In Mr. LaPointe’s experience, most manufacturers shift to aqueous cleaners because they want to adopt products and processes that are safer for their workers and the environment. However, new customers are pleasantly surprised to learn that bio-remediating fluids (and aqueous cleaning fluids, in general) maintain their full cleaning power over a longer time period than solvents.
“The beauty of bio-remediation is that it is self-renewing,” Mr. LaPointe explains. “When you ‘feed’ these microorganisms with hydrocarbons, the microorganisms live on, and their initial cleaning power stays the same for several weeks.” Also, the cleaning agents in the solution will saturate at a much slower rate than solvents.
While solvent cleaners begin losing strength soon after their first use, requiring users to replenish their supplies after eight to 12 weeks, bio-remediating cleaners maintain their efficacy over the course of one to two years, according to Mr. LaPointe.
A Healthier Bottom Line
The use of solvents can lead to potential additional costs:
- Installing and maintaining ventilation and vapor-extraction equipment
- Contracting with a third party for management and disposal of spent solvents
- Paying higher fire insurance premiums associated with the use of flammable, petroleum-based solvents
- Investing in fire suppression equipment and emergency response training
- Paying regulatory reporting fees and OSHA/EPA noncompliance fines
Aqueous cleaning products, which are nontoxic, nonflammable and emissions-free, remove those costs from the equation.
Howard Case, maintenance manager for Leesta Industries Ltd., a Montreal-based manufacturer of aerospace components, says one of the key benefits of aqueous cleaning liquids such as Bio-Circle is that employees can use them without wearing burdensome personal protective equipment such as respirators. “It’s an excellent concept,” Mr. Case says. “The [Bio-Circle] liquid leaves no residue on the parts. It’s environmentally friendly. It’s warm, instead of leaving a cold feeling on the hands, so it’s easy to use. Its health rating is excellent, so you don’t need to take special precautions.”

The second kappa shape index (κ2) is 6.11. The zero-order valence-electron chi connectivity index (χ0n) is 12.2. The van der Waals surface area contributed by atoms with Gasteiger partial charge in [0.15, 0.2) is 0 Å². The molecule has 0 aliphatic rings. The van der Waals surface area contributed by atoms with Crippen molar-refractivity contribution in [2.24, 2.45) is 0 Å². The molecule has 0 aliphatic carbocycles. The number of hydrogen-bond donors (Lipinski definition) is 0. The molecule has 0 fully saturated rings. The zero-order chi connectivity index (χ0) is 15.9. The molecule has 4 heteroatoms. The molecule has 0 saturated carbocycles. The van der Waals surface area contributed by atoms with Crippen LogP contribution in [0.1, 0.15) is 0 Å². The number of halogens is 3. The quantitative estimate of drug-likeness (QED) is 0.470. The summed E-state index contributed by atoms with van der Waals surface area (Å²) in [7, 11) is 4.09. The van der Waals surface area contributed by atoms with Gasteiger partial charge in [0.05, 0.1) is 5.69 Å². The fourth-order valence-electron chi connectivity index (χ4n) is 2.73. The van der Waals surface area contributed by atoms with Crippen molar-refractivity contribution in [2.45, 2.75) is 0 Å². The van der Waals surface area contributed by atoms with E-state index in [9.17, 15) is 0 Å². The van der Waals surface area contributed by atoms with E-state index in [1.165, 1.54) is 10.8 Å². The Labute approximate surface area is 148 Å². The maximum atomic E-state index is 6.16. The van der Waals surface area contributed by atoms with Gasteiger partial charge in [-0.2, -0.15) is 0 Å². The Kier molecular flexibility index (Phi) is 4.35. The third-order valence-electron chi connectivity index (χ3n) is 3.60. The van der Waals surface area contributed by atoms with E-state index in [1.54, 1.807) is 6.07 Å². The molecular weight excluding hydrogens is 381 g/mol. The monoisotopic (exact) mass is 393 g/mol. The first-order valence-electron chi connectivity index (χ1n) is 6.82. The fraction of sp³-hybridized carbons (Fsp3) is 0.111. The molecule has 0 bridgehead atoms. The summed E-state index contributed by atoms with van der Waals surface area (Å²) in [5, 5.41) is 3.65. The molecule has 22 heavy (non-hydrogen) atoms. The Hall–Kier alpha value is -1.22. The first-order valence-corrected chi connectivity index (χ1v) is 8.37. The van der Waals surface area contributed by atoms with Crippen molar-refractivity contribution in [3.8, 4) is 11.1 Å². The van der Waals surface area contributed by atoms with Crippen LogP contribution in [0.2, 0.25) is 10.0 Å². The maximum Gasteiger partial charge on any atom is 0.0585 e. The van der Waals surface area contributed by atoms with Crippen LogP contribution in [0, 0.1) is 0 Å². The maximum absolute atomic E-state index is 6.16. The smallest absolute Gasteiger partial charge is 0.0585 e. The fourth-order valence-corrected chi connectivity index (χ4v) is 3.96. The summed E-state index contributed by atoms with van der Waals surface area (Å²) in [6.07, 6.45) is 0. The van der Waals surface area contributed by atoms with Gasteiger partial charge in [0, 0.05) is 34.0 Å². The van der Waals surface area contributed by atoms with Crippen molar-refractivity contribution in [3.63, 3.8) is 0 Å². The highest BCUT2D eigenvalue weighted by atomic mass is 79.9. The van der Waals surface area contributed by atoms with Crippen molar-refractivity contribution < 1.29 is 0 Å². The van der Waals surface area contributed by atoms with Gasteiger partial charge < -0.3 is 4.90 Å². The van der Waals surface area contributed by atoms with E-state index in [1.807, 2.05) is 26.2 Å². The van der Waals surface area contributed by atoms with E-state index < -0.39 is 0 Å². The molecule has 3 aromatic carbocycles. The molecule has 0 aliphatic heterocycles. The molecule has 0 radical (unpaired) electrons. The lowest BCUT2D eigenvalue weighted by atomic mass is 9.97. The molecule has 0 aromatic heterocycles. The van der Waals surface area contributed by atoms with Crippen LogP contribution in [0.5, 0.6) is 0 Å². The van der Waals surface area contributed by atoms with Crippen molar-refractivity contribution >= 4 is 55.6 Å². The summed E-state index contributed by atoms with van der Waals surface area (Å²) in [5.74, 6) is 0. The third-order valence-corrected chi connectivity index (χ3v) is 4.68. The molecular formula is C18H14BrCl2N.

By making the workplace safer, aqueous cleaning systems also mitigate the hidden costs associated with exposure to harmful solvents (such as the missed workdays and lost productivity resulting from chemical-related illnesses and injuries). Through the years, high-performing organizations have demonstrated that strong environmental, health and safety programs are linked to higher employee productivity, morale and job satisfaction as well as lower turnover.
“When you switch to an aqueous cleaning system, you’re not exposing your workers to a hazardous solvent anymore,” says Jason Marshall, laboratory director for the Toxics Use Reduction Institute’s cleaning laboratory in Lowell, Massachusetts. “Their stress levels will be a lot lower. Their PPE requirements will be a lot less. They’re going to feel a lot of the psychosocial benefits [of safety] that you really can’t put a price tag on.”
Even harder to quantify, but no less important, is the business value of investing in technology that supports workplace safety and environmental stewardship. As investors, customers and suppliers are placing an increasingly higher premium on environmentally friendly business practices, maintaining a robust safety and sustainability program can be a competitive advantage.
Not a Niche Anymore
Aqueous cleaning has evolved into a mainstream technology over the past two decades. Walter Surface Technologies, whose product portfolio includes bio-remediating and bio-renewable cleaning liquids and parts washers, now operates in seven countries. “Green cleaning isn’t a niche anymore,” Mr. LaPointe says. “We’re not talking about the early stages of technology here. This is mainstream, and more and more companies are adopting this technology, as it’s proven to be a reliable, safe and cost-effective method to clean parts.”
What EH&S Leaders Can Do Right Now
As regulators and corporations ratchet up their expectations for safety and sustainability performance, the role of the environmental, health and safety (EH&S) leader will continue to become more important. Here are some steps that these leaders can take today to make an immediate positive impact with aqueous solutions:
- Evaluate MRO and/or production processes and consider all of the dangerous chemicals that can be replaced with nontoxic, VOC-free solutions.
- Find a supplier that can help conduct a chemical audit to estimate the total cost (or cost improvements) of replacing existing solvents with sustainable solutions.
- Pilot-test sustainable, aqueous-based solutions in one location to measure effectiveness and real-world cost reductions.
- Deploy solutions across the entire organization once the benefits are proven.
- Become an advocate for sustainability—upstream to suppliers and downstream to customers—demonstrating that the organization “walks the talk.”
- Document the use case and demonstrate the cost savings and contribution to profitability to build support for further sustainability and safety initiatives.